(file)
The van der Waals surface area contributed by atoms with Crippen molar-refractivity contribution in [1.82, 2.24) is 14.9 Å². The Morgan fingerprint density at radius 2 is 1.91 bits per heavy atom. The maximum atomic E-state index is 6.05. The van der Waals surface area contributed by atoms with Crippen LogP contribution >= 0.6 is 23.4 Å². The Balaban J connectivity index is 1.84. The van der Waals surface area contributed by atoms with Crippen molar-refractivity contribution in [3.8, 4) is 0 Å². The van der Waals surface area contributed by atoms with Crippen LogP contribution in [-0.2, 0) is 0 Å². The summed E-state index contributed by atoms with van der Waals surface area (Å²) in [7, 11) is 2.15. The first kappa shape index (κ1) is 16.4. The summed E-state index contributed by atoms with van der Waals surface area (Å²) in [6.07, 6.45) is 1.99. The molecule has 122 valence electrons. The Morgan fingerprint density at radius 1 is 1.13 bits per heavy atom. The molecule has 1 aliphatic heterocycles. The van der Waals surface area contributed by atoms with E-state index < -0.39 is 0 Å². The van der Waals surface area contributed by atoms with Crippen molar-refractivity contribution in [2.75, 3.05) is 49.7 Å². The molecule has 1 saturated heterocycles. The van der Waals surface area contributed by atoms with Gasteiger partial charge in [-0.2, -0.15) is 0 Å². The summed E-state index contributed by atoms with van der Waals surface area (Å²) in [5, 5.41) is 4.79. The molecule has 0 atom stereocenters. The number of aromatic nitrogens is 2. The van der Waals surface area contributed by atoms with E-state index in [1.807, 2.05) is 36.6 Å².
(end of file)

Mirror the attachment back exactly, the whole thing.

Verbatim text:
The van der Waals surface area contributed by atoms with Crippen molar-refractivity contribution in [1.82, 2.24) is 14.9 Å². The Morgan fingerprint density at radius 2 is 1.91 bits per heavy atom. The maximum atomic E-state index is 6.05. The van der Waals surface area contributed by atoms with Crippen LogP contribution >= 0.6 is 23.4 Å². The Balaban J connectivity index is 1.84. The van der Waals surface area contributed by atoms with Crippen molar-refractivity contribution in [3.8, 4) is 0 Å². The van der Waals surface area contributed by atoms with Crippen LogP contribution in [-0.2, 0) is 0 Å². The summed E-state index contributed by atoms with van der Waals surface area (Å²) in [7, 11) is 2.15. The first kappa shape index (κ1) is 16.4. The summed E-state index contributed by atoms with van der Waals surface area (Å²) in [6.07, 6.45) is 1.99. The molecule has 122 valence electrons. The Morgan fingerprint density at radius 1 is 1.13 bits per heavy atom. The molecule has 1 aliphatic heterocycles. The van der Waals surface area contributed by atoms with E-state index < -0.39 is 0 Å². The van der Waals surface area contributed by atoms with Crippen molar-refractivity contribution in [2.75, 3.05) is 49.7 Å². The molecule has 1 saturated heterocycles. The van der Waals surface area contributed by atoms with Gasteiger partial charge in [-0.2, -0.15) is 0 Å². The summed E-state index contributed by atoms with van der Waals surface area (Å²) in [5, 5.41) is 4.79. The molecule has 0 atom stereocenters. The number of aromatic nitrogens is 2. The van der Waals surface area contributed by atoms with E-state index in [1.807, 2.05) is 36.6 Å².